I don’t think it will work, and the hype around Modi may end up as a damp squib. The reasons for this are manifold and mutually reinforcing. First, Modi’s personal limitations. He is too controversial and divisive a figure, in sharp contrast to Vajpayee. Second, the territorial limitations of his party’s base. BJP is marginal in nearly all the states of southern and eastern India, and faces strong challengers in the form of regional parties in key states of northern India. For example, in UP the BJP would have to more than double its share of the vote from the 15 percent it got it in the 2012 state election in order to get a windfall of 50+ LS seats, something very unlikely to materialize. In Bihar, it will have to compete with two significant regional parties, RJD and JD-U.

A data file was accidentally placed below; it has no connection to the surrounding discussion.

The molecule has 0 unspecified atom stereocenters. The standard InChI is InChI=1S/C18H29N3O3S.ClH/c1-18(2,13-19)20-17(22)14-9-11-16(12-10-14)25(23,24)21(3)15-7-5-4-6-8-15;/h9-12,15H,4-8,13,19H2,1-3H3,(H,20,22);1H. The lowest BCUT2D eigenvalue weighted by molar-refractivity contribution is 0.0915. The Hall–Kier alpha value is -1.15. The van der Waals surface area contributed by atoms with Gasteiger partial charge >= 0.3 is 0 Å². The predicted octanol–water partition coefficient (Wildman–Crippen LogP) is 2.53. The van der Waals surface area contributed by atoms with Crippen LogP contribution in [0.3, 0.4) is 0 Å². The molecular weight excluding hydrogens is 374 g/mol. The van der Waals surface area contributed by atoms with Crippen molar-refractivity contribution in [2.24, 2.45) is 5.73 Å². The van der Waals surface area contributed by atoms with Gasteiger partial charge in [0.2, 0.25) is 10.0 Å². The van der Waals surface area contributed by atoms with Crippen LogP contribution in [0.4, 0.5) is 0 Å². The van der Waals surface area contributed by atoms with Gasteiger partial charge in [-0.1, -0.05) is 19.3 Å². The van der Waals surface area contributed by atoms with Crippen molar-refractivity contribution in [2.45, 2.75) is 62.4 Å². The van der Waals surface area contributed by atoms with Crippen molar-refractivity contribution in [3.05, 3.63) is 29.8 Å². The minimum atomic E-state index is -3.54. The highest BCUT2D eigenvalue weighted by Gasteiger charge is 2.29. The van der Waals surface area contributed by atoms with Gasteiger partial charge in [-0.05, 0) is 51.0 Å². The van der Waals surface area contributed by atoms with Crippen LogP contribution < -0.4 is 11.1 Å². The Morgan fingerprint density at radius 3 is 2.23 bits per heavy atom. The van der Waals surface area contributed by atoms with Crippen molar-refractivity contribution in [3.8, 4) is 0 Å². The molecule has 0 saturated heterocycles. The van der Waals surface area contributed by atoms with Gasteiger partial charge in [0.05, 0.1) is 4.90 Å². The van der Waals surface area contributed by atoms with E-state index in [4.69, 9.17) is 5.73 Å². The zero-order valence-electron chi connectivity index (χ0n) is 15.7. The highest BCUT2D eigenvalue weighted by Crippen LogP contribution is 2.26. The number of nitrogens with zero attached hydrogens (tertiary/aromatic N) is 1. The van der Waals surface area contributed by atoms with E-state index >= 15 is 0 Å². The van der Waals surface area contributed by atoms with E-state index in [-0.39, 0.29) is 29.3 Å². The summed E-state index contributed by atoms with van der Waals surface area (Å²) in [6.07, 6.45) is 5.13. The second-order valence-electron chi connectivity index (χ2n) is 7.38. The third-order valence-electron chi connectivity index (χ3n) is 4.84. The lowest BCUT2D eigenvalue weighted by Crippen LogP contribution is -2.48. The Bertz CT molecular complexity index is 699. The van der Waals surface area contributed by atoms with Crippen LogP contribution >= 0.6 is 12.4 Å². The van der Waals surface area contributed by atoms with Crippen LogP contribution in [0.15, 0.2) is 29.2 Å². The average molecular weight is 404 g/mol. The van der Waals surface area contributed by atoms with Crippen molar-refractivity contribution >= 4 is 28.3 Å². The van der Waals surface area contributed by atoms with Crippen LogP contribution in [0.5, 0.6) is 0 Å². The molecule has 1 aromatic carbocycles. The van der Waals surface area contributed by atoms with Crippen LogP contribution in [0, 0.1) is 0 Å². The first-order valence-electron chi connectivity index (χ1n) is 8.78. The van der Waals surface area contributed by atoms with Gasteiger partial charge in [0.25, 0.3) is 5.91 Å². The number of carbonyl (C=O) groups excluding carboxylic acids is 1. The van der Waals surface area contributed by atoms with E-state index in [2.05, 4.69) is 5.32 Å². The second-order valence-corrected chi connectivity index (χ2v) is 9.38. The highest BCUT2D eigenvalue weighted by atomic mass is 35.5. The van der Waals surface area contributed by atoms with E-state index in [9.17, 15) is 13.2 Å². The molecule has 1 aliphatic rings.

Third, the social limitations of Modi’s appeal: his enthusiasts are concentrated among relatively affluent sections of urban India (and, of course, among India’s corporate elite), but India is still a predominantly rural country where the poor, and not the Twitterati, comprise the majority. Fourth, the regionalised political landscape of India, which is a Himalaya-like barrier to Modi’s ambitions.
You say that the era of nation-wide leaders is over but current political debates are centred on Modi vs Rahul Gandhi...
Framing the 2014 contest as “Modi v/s Rahul Gandhi” reveals more about the superficiality of media coverage than it does about the political realities of India. The myopic ‘Modi and Rahul’ focus may intensify as the results of the state elections are out. It’s important to remember, however, that Madhya Pradesh, Rajasthan and Chhattisgarh are among the relative handful of states (7 out of 28) which have substantially ‘bipolar’ BJP-Congress polities. These 7 states together elect just 101 of the 543 LS members. Moreover, the key to the BJP victories in MP, Rajasthan and Chhattisgarh has been credible, popular leaders in these states, Shivraj Chouhan being the most notable example. Any ‘Modi effect’ has been secondary at best. As for Rahul Gandhi, I don’t think I need to bore people by elaborating on his limitations.